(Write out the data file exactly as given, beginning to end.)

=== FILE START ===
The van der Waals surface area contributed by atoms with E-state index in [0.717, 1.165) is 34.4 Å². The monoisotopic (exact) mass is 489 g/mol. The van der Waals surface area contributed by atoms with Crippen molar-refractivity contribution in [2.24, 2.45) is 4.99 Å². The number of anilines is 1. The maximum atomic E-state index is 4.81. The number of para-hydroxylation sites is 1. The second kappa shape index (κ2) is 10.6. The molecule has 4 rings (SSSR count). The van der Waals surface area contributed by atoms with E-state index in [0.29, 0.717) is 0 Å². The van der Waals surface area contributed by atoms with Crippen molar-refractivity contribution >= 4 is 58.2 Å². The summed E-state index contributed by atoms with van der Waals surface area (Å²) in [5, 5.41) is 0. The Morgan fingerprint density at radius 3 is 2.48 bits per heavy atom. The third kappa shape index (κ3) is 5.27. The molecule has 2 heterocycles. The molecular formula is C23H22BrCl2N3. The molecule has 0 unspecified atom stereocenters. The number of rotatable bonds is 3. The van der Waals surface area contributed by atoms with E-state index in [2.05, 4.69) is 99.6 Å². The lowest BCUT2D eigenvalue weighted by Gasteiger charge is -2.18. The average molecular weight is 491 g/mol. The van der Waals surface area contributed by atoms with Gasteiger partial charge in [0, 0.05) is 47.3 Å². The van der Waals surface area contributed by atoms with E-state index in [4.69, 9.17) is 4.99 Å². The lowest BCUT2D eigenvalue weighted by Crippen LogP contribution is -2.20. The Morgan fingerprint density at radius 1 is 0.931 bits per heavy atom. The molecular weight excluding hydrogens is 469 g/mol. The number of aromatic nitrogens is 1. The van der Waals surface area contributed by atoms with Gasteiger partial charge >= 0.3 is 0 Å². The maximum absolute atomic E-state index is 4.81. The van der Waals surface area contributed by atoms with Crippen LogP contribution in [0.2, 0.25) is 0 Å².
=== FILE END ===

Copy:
The van der Waals surface area contributed by atoms with E-state index in [0.717, 1.165) is 34.4 Å². The monoisotopic (exact) mass is 489 g/mol. The van der Waals surface area contributed by atoms with Crippen molar-refractivity contribution in [2.24, 2.45) is 4.99 Å². The number of anilines is 1. The maximum atomic E-state index is 4.81. The number of para-hydroxylation sites is 1. The second kappa shape index (κ2) is 10.6. The molecule has 4 rings (SSSR count). The van der Waals surface area contributed by atoms with E-state index in [0.29, 0.717) is 0 Å². The van der Waals surface area contributed by atoms with Crippen molar-refractivity contribution >= 4 is 58.2 Å². The summed E-state index contributed by atoms with van der Waals surface area (Å²) in [5, 5.41) is 0. The Morgan fingerprint density at radius 3 is 2.48 bits per heavy atom. The third kappa shape index (κ3) is 5.27. The molecule has 2 heterocycles. The molecular formula is C23H22BrCl2N3. The molecule has 0 unspecified atom stereocenters. The number of rotatable bonds is 3. The van der Waals surface area contributed by atoms with E-state index in [2.05, 4.69) is 99.6 Å². The lowest BCUT2D eigenvalue weighted by Gasteiger charge is -2.18. The average molecular weight is 491 g/mol. The van der Waals surface area contributed by atoms with Gasteiger partial charge in [0, 0.05) is 47.3 Å². The van der Waals surface area contributed by atoms with E-state index in [4.69, 9.17) is 4.99 Å². The lowest BCUT2D eigenvalue weighted by Crippen LogP contribution is -2.20. The Morgan fingerprint density at radius 1 is 0.931 bits per heavy atom. The molecular weight excluding hydrogens is 469 g/mol. The number of aromatic nitrogens is 1. The van der Waals surface area contributed by atoms with Gasteiger partial charge >= 0.3 is 0 Å². The maximum absolute atomic E-state index is 4.81. The van der Waals surface area contributed by atoms with Crippen LogP contribution in [0.2, 0.25) is 0 Å².